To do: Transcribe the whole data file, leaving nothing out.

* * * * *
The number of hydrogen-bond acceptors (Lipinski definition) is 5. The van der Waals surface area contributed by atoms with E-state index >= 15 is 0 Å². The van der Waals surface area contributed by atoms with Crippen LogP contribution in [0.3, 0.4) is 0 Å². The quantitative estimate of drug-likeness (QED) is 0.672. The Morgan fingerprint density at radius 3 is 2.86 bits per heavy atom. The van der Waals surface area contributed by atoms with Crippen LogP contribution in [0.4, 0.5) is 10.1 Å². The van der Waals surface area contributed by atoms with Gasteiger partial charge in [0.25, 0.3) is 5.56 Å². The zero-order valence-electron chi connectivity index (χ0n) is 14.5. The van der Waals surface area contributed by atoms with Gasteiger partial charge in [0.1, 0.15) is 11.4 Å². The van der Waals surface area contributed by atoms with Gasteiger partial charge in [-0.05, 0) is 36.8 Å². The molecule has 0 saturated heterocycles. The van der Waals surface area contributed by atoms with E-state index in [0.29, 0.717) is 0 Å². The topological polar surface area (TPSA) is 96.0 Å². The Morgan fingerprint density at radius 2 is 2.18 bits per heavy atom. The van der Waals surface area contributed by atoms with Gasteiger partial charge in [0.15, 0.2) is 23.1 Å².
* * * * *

The number of hydrogen-bond acceptors (Lipinski definition) is 5. The van der Waals surface area contributed by atoms with E-state index >= 15 is 0 Å². The van der Waals surface area contributed by atoms with Crippen LogP contribution in [0.3, 0.4) is 0 Å². The quantitative estimate of drug-likeness (QED) is 0.672. The Morgan fingerprint density at radius 3 is 2.86 bits per heavy atom. The van der Waals surface area contributed by atoms with Crippen LogP contribution in [0.4, 0.5) is 10.1 Å². The van der Waals surface area contributed by atoms with Gasteiger partial charge in [0.25, 0.3) is 5.56 Å². The zero-order valence-electron chi connectivity index (χ0n) is 14.5. The van der Waals surface area contributed by atoms with Gasteiger partial charge in [0.1, 0.15) is 11.4 Å². The van der Waals surface area contributed by atoms with Gasteiger partial charge in [-0.05, 0) is 36.8 Å². The molecule has 0 saturated heterocycles. The van der Waals surface area contributed by atoms with E-state index in [0.29, 0.717) is 0 Å². The topological polar surface area (TPSA) is 96.0 Å². The Morgan fingerprint density at radius 2 is 2.18 bits per heavy atom. The van der Waals surface area contributed by atoms with Gasteiger partial charge in [0.15, 0.2) is 23.1 Å².